Empowering New Generation to Improve Nutrition and Economic opportunities (ENGINE)
ENGINE is a five-year integrated nutrition project funded by the United States Agency for International Development (USAID), and lead by Save the Children. With the main objective of decreasing maternal, neonatal and child mortality, ENGINE aims to improve the nutritional status of Ethiopian women and children less than five years of age through sustainable, comprehensive, coordinated, and evidence-based interventions, enabling them to lead healthier and more productive lives. The expected results for the project include: 1)Capacity for and institutionalization of nutrition programs and policies strengthened; 2)Quality and delivery of nutrition and health care services improved; 3) Prevention of under-nutrition through community-based nutrition care practices improved; and 4) Rigorous and innovative learning agenda adopted.
Global Health Mentor: Cyndi Hiner, Sr Program Manager, JHPIEGO
During my stay in Addis Ababa, Ethiopia I worked with Jhpiego and the Empowering New Generations to Improve Nutrition and Economic Opportunities (ENGINE) team. ENGINE is a five-year (September 27, 2011 to September 26, 2016) project funded by the United States Agency for International Development (USAID). This project builds upon the Government of Ethiopia’s (GOE) initiatives and renewed commitment to nutrition as well as the U.S. Government’s Global Health and Feed the Future initiatives. While conducting my internship and working with the ENGINE team I worked on two different tasks.
First, I worked on a technical report on assessing nutrition-based competencies for health and agricultural students graduating from higher institutions of learning across Ethiopia. The primary objective of this study was to evaluate nutrition competencies (Knowledge, skills and attitudes) of midwives, nurses and plant and animal science students at universities and TVET colleges following ENGINE support. In this study, overall scores in competency based assessments and knowledge assessments for both health science and agricultural science students were low, with the exception of skills based assessments for agricultural students. It was also evident from the results of the study that both agricultural science students and health science students are not totally satisfied with the quality of their education, in relation to resource availability, adequacy of instructors, and curriculum content.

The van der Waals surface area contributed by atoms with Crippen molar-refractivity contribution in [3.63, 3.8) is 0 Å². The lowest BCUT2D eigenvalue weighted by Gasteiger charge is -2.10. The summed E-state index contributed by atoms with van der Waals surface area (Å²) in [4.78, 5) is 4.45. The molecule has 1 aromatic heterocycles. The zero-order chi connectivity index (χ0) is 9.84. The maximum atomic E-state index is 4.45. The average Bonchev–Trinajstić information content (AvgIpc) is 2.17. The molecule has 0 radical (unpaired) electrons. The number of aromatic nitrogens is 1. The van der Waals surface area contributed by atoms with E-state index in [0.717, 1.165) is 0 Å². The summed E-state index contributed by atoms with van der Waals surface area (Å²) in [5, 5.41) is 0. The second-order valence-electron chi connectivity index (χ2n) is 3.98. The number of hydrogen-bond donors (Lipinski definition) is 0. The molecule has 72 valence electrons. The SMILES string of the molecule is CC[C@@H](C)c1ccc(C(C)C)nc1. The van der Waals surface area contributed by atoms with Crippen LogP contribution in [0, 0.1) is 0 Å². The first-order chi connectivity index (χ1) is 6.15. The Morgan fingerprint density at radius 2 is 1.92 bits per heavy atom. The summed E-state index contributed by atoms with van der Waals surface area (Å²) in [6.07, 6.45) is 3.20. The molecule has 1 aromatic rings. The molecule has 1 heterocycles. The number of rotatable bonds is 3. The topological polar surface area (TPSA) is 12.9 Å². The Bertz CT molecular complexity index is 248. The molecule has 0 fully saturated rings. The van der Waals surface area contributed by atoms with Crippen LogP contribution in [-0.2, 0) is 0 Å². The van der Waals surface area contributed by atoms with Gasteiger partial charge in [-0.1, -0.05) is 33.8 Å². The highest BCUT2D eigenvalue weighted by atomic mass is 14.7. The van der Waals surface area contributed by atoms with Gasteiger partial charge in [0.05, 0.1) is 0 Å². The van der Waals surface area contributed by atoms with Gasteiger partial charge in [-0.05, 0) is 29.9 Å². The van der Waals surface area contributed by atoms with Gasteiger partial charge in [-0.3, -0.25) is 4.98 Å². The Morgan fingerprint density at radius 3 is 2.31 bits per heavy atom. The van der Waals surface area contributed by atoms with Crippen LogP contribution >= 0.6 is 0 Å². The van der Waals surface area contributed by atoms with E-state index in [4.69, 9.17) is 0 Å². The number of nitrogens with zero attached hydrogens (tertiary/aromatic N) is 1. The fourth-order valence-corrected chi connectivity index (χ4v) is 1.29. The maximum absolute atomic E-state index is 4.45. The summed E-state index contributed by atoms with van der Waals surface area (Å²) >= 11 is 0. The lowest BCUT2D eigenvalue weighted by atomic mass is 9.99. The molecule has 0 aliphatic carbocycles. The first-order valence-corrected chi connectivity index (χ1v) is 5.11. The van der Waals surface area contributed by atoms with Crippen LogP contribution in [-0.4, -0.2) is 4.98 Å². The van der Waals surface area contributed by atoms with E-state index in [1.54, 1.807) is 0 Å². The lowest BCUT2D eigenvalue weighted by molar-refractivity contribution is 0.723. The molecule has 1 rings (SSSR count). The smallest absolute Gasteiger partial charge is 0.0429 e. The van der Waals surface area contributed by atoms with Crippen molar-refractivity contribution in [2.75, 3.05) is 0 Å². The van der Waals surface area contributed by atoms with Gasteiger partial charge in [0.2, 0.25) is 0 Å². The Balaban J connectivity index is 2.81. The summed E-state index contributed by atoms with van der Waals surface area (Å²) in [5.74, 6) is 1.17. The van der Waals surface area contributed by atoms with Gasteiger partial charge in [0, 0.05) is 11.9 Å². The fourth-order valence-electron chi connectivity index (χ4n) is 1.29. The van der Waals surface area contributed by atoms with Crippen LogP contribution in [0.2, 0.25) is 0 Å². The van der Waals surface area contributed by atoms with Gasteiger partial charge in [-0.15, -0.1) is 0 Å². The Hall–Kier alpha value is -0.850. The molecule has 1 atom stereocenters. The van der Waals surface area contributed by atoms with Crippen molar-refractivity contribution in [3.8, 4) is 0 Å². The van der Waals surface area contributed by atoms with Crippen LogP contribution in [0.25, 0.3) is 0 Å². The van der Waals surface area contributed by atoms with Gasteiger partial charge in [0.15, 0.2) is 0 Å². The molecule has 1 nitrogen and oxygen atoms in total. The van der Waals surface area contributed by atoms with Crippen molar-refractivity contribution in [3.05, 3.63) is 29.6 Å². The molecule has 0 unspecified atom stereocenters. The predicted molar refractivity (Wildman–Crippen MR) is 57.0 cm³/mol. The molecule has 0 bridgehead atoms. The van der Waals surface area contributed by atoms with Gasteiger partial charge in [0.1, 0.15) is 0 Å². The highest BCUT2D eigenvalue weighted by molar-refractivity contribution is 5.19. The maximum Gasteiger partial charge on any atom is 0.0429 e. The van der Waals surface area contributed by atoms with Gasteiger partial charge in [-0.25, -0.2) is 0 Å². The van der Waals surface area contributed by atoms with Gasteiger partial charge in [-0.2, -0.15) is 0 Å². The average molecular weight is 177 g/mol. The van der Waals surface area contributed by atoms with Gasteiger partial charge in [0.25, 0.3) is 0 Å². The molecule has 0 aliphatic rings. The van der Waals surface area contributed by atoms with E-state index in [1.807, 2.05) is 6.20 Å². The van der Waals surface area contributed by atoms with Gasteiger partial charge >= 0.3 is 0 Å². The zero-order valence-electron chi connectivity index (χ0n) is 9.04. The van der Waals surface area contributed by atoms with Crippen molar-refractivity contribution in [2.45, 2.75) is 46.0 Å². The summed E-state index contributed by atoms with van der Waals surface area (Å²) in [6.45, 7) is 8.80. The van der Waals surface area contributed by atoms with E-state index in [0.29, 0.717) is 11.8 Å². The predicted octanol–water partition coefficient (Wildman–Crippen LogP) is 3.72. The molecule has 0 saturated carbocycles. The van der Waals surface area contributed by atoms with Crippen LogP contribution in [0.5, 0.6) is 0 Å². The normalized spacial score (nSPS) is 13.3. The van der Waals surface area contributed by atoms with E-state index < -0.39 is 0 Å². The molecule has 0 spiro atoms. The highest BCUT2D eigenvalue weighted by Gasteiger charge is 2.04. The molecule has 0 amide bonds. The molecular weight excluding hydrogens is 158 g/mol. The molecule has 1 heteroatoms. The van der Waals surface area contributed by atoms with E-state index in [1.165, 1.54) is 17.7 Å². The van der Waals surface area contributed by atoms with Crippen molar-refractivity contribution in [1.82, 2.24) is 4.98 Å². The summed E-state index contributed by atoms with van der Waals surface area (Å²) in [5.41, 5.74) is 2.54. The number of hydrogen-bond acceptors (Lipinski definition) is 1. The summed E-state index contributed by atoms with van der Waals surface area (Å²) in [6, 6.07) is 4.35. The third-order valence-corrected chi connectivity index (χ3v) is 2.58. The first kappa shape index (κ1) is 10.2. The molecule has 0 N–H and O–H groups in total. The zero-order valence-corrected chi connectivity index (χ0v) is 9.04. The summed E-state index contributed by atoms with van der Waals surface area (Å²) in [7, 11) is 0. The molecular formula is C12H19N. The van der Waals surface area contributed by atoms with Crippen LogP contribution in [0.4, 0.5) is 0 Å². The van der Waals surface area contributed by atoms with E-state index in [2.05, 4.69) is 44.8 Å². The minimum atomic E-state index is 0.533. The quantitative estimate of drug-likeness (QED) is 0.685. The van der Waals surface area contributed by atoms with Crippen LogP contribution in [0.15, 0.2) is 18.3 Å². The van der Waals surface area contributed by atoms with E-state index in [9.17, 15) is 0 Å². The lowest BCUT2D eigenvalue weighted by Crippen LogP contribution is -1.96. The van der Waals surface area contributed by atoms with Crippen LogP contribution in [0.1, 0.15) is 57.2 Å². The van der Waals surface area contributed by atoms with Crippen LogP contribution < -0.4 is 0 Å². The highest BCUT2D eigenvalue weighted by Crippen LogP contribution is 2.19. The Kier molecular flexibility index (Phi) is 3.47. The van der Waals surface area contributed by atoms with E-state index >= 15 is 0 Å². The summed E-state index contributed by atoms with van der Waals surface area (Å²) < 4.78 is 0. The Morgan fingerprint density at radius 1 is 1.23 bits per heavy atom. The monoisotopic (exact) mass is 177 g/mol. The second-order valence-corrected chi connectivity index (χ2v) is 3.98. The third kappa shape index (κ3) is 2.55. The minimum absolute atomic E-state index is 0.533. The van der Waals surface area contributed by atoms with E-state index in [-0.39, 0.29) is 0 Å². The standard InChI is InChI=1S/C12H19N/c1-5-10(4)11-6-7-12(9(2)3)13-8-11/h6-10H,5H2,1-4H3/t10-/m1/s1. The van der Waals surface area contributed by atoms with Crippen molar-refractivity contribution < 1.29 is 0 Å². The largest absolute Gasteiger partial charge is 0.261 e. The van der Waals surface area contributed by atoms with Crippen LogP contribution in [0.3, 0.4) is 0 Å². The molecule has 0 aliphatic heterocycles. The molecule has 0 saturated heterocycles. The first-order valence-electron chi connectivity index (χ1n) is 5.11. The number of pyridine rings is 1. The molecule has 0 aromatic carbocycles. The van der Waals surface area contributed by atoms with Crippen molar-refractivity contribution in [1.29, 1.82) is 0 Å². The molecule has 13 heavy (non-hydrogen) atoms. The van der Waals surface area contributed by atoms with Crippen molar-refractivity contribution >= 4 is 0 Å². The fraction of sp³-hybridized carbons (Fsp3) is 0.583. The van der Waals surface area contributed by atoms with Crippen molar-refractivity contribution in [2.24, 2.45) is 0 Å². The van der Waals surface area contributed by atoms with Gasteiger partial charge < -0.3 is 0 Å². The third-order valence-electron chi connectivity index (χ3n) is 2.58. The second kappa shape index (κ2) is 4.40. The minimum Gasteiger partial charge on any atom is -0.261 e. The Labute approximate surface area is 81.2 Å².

The second task that I completed was to write a success story on a nutrition and skills laboratory at Hawassa University that was constructed utilizing funds and resources from the ENGINE project. The laboratory, which was officially opened in 2013 was built to improve competency-based learning for students, to leverage the intellectual capacity of the university, and to engage students and faculty in experiential learning. As part of my internship, I toured Hawassa University and interviewed various invested individuals, including a lab technician, a dean of the college, and a university instructor. Using their testimonies about the current status of the laboratory, I wrote a brief story documenting progress that has been made both at the laboratory, and because of the laboratory.
I was grateful for the opportunity to have been part of the work that the ENGINE team is doing with Jhpiego and thrilled that Ethiopia was the first African country that I had the pleasure of visiting. I was inspired by the spirit of the people that I worked with in Ethiopia, as they were kind, diligent in their commitments to their work, and very passionate about their mission to help improve the health of individuals across the country. I am thankful of the connections that I made with my colleagues at the Addis Ababa Jhpiego office, and I hope that we will continue to stay connected. Although I was only able to stay a short six weeks, I felt that I left Ethiopia with a renewed interest in maternal and child global public health work.
In addition to the learning experience that I was able to obtain, I also was happy to explore such a beautiful country. On weekends I explored Addis Ababa and fell in love with the food, music and dancing. I found that many of the friends that I made were very proud of their country and culture, and wanted to share as much as possible with me. This was wonderful and meaningful to me, and enabled me to feel comfortable in a home far away from home. I hope that someday I will return to Ethiopia to visit the people that impacted my life in such a positive way.
Caption: "This is a picture that I took on one of my weekend excursions to visit different places in Ethiopia. This is the beautiful landscape in Lalibella"
Caption: Alicia is giving her final presentation to all of the Jhpiego staff at the end of her placement.